God’s Favorite Idiot is a less-good The Good Place

Ben Falcone and Melissa McCarthy in God’s Favorite Idiot

Ben Falcone and Melissa McCarthy in God’s Favorite Idiot

What does God need with a Starbucks?

That’s the question that haunts us as we contemplate God’s Favorite Idiot, Netflix’s new attempt to capture the high-concept, existential sitcom energy of Mike Schur’s The Good Place—except without the sense of breakneck pacing, relentless reinvention, and supreme confidence that made that series such a thrilling, unpredictable adventure through its convoluted cosmos.

Instead, God’s Favorite Idiot banks, not unprofitably, on the charms of its two leads: wife-husband team Melissa McCarthy and Ben Falcone, the latter playing Clark, a “sweet, simple” guy who finds himself chosen as the prophet of a take on the Almighty whose major miracles seem confined to some not especially expensive CGI and, yes, the ability to generate Starbucks drinks—complete with logo-festooned cup—on a whim.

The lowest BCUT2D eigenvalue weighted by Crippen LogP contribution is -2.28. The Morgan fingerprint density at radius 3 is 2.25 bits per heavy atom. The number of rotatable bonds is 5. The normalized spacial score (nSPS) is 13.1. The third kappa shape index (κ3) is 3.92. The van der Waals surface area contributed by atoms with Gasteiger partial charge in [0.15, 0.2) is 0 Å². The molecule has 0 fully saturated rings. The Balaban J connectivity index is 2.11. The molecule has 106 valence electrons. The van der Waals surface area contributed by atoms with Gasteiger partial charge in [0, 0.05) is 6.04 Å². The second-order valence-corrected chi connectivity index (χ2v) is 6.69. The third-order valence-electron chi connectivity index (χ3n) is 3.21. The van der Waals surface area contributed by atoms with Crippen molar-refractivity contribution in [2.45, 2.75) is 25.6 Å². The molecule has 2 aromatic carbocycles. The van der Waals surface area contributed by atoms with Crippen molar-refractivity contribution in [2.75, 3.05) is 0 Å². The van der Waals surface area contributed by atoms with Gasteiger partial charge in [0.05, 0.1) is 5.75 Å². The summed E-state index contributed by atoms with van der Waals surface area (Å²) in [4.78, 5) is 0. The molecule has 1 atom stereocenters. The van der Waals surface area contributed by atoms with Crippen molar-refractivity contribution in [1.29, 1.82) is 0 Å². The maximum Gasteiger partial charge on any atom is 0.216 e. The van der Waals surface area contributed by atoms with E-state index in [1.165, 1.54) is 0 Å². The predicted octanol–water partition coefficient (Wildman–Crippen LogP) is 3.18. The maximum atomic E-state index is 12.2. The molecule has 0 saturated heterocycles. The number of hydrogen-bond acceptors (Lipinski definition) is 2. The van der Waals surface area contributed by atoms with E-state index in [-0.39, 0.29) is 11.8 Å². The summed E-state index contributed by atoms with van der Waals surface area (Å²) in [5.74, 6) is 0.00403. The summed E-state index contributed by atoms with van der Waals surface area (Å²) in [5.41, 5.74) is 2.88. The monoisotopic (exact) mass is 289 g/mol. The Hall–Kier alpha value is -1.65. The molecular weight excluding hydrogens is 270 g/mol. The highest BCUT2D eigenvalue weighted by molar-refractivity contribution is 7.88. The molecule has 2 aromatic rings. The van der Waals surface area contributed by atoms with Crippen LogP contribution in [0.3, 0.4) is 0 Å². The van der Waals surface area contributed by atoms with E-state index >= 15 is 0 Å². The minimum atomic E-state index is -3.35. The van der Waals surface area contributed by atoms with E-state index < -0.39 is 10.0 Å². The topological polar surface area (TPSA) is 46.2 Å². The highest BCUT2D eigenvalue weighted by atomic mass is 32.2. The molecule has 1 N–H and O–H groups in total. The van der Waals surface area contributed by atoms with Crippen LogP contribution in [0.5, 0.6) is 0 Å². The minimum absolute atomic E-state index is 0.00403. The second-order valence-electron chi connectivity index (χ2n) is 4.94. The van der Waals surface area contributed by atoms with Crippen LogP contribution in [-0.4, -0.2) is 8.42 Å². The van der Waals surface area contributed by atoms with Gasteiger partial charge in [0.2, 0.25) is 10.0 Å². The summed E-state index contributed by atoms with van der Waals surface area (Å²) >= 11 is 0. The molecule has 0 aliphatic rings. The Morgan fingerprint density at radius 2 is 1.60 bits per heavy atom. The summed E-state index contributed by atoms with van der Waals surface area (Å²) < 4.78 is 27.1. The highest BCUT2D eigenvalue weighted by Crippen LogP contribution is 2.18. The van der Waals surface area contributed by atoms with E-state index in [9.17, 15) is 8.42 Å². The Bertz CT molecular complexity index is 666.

The banal nature of its branded brand of divine intervention is both a key part of Idiot’s comedy and one of its biggest issues: The Big G (played by Magda Szubanski, performing a credible Mary Poppins riff when she occasionally shows up) has essentially barged into a workplace sitcom centered on Clark, McCarthy’s Shellstrop-lite troublemaker Amily, and their co-workers Moshin (Usman Ally), Wendy (Ana Scotney), and Tom (Chris Sandiford). The intersection of apocalyptic business with the day-to-day bickering of office life occasionally reaps comic rewards, especially when it involves middle-manager Frisbee (Steve Mallory), the endlessly cheerful object of his various employees’ hyperbolic derision. But more often than not, the show’s sometimes endless willingness to get bogged down in office-life wordplay threatens to render the sublime mundane, rather than the other way around.